There is a huge difference between HOME, sweet Home and Hjem, kære Hjem (Home, sweet home, translated to Danish).

Kære is Dear in English. Kærlig hilsen is what you say at the end of a letter when you want to write


(and sign -write you name).

So kære is that word that encapsulates a personified loved one, translated from Danish to English, Dear: Dear Peter, Dear Karl, Dear Carlos.

Kære hjem makes me think of a home with a heart, and eyes, and hands, and arms that hug. Sweet Home makes me think of a home containing a grandmother that bakes chocolate chip cookies, and dogs sitting in sofas, kids jumping, all the pictures ever seen on brilliant IKEA catalogs.

But home is more to me. My latin soul clicks in here. In Spanish, Home is HOGAR. Fire. Hygge means to many the light of candles, and that image, though not absolutely accurate (hygge is so much more), is lovely and dearest and so huggable. In winter, and always, I will have candles. Deal. Call my home a home. Be a home.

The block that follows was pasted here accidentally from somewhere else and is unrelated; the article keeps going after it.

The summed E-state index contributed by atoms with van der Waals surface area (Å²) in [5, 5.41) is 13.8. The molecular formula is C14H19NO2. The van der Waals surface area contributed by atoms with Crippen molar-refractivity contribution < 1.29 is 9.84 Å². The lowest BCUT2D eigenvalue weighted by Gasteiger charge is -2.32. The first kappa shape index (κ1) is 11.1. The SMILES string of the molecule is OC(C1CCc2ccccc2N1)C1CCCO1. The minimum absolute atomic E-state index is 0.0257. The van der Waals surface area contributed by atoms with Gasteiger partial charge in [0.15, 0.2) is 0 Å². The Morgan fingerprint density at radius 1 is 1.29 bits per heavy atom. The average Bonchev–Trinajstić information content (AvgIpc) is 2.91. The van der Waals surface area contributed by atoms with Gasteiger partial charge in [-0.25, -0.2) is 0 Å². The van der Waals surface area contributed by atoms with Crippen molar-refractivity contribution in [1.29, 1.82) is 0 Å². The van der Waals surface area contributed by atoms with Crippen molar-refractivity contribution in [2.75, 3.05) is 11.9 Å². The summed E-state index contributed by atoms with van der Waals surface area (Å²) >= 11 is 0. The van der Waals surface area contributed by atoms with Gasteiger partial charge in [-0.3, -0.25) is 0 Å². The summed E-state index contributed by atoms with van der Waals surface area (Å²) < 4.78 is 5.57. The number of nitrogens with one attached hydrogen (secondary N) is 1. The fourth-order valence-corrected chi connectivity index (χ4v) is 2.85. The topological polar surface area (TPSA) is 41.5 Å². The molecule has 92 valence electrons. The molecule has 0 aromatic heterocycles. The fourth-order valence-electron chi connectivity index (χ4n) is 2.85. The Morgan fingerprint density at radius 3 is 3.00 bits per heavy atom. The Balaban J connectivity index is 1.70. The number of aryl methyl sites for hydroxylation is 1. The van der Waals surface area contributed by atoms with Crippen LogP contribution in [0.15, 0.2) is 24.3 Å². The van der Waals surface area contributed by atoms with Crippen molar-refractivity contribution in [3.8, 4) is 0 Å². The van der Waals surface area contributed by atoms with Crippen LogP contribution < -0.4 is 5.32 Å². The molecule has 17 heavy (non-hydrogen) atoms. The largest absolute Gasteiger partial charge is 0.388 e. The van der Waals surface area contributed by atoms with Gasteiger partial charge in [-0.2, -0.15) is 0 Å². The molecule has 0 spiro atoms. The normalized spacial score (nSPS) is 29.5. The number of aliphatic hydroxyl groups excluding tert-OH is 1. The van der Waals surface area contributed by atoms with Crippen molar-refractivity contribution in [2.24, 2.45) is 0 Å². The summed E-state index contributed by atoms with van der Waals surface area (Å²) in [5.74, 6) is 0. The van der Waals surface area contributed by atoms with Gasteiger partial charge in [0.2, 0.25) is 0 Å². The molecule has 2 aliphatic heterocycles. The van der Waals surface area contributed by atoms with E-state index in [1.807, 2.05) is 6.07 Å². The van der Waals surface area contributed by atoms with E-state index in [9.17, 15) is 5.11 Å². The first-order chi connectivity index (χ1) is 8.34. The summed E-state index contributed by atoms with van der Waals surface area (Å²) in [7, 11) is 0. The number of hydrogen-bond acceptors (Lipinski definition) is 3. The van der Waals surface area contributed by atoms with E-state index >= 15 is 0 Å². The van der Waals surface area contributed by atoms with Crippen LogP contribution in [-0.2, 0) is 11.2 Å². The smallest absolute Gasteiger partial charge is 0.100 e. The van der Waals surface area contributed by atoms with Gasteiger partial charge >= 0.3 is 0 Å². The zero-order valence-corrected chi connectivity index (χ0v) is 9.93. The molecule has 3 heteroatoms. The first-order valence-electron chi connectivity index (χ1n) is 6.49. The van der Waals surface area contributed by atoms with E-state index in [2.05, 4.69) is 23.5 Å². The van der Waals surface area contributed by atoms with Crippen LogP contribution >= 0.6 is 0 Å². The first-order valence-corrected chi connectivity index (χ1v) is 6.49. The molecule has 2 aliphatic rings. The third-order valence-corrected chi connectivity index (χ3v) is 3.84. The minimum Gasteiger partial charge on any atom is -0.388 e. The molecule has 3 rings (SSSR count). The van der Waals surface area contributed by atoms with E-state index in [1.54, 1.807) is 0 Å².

The etymology of the word home (old English ham)  comes down to the spatiality of it. It is a place. It relates to being settled, to being somewhere for some time, -somewhere. Danish hjem makes that same connection. It is a space, a village. In Spanish, the word HOME  translates to Hogar. Hogar is fire. In the old (latin) times, If you had a fire, you could call your place a home. Location, or the house as a ground point, was not enough. I’ve been thinking about this lately. And I find it quite beautiful and powerful. If it is about having a fire, and you’ve got a fire inside, I don’t see why would I stop bringing it in, and feeling warm inside! Winter = fire. Summer = fire. Friends = fire. Life = fire. Then coffee.

So light yourself a candle now.


home (n.) Look up home at Dictionary.comOld English ham “dwelling place, house, abode, fixed residence; estate; village; region, country,” from Proto-Germanic *haimaz “home” (source also of Old Frisian hem “home, village,” Old Norse heimr “residence, world,” heima “home,” Danish hjem, Middle Dutch heem, German heim “home,” Gothic haims“village”), from PIE *(t)koimo-, suffixed form of root *tkei- “to settle, dwell, be home” (source also of Sanskrit kseti “abides, dwells,” Armenian shen“inhabited,” Greek kome, Lithuanian kaimas “village;” Old Church Slavonic semija “domestic servants”). As an adjective from 1550s. The old Germanic sense of “village” is preserved in place names and in hamlet.

Posted by:Lidol Claudia

Im on a mission.

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